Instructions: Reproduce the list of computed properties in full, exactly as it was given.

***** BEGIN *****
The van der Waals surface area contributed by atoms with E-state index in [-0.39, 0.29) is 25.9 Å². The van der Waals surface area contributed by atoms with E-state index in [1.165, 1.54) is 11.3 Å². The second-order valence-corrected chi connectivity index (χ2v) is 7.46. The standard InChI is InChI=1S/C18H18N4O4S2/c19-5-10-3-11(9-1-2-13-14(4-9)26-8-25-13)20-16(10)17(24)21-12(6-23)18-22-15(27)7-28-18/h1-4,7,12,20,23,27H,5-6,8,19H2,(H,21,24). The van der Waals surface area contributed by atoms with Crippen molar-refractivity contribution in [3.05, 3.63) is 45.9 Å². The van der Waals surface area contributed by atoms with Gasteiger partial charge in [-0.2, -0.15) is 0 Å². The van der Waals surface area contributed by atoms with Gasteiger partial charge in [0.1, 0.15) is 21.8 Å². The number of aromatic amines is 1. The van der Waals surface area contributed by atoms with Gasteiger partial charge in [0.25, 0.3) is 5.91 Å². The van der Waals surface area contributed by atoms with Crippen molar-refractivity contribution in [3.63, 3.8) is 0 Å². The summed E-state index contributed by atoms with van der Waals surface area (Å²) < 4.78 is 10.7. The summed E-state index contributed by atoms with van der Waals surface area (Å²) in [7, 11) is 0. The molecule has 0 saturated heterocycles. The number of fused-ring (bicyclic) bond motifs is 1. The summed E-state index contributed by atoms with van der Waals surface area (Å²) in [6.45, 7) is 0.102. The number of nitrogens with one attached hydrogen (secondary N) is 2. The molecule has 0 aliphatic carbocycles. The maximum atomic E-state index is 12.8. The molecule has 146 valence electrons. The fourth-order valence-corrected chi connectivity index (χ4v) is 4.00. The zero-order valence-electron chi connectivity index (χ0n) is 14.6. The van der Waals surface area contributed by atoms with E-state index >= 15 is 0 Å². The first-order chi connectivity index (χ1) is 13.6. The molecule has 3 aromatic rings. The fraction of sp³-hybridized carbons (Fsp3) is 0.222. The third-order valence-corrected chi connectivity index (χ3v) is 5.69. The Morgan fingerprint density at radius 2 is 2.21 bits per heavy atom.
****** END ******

The van der Waals surface area contributed by atoms with E-state index in [-0.39, 0.29) is 25.9 Å². The van der Waals surface area contributed by atoms with E-state index in [1.165, 1.54) is 11.3 Å². The second-order valence-corrected chi connectivity index (χ2v) is 7.46. The standard InChI is InChI=1S/C18H18N4O4S2/c19-5-10-3-11(9-1-2-13-14(4-9)26-8-25-13)20-16(10)17(24)21-12(6-23)18-22-15(27)7-28-18/h1-4,7,12,20,23,27H,5-6,8,19H2,(H,21,24). The van der Waals surface area contributed by atoms with Crippen molar-refractivity contribution in [3.05, 3.63) is 45.9 Å². The van der Waals surface area contributed by atoms with Gasteiger partial charge in [-0.2, -0.15) is 0 Å². The van der Waals surface area contributed by atoms with Gasteiger partial charge in [0.1, 0.15) is 21.8 Å². The number of aromatic amines is 1. The van der Waals surface area contributed by atoms with Gasteiger partial charge in [0.25, 0.3) is 5.91 Å². The van der Waals surface area contributed by atoms with Crippen molar-refractivity contribution in [3.63, 3.8) is 0 Å². The summed E-state index contributed by atoms with van der Waals surface area (Å²) < 4.78 is 10.7. The summed E-state index contributed by atoms with van der Waals surface area (Å²) in [7, 11) is 0. The molecule has 0 saturated heterocycles. The number of fused-ring (bicyclic) bond motifs is 1. The summed E-state index contributed by atoms with van der Waals surface area (Å²) in [6.45, 7) is 0.102. The number of nitrogens with one attached hydrogen (secondary N) is 2. The molecule has 0 aliphatic carbocycles. The maximum atomic E-state index is 12.8. The molecule has 146 valence electrons. The fourth-order valence-corrected chi connectivity index (χ4v) is 4.00. The zero-order valence-electron chi connectivity index (χ0n) is 14.6. The van der Waals surface area contributed by atoms with E-state index >= 15 is 0 Å². The first-order chi connectivity index (χ1) is 13.6. The molecule has 3 aromatic rings. The fraction of sp³-hybridized carbons (Fsp3) is 0.222. The third-order valence-corrected chi connectivity index (χ3v) is 5.69. The Morgan fingerprint density at radius 2 is 2.21 bits per heavy atom.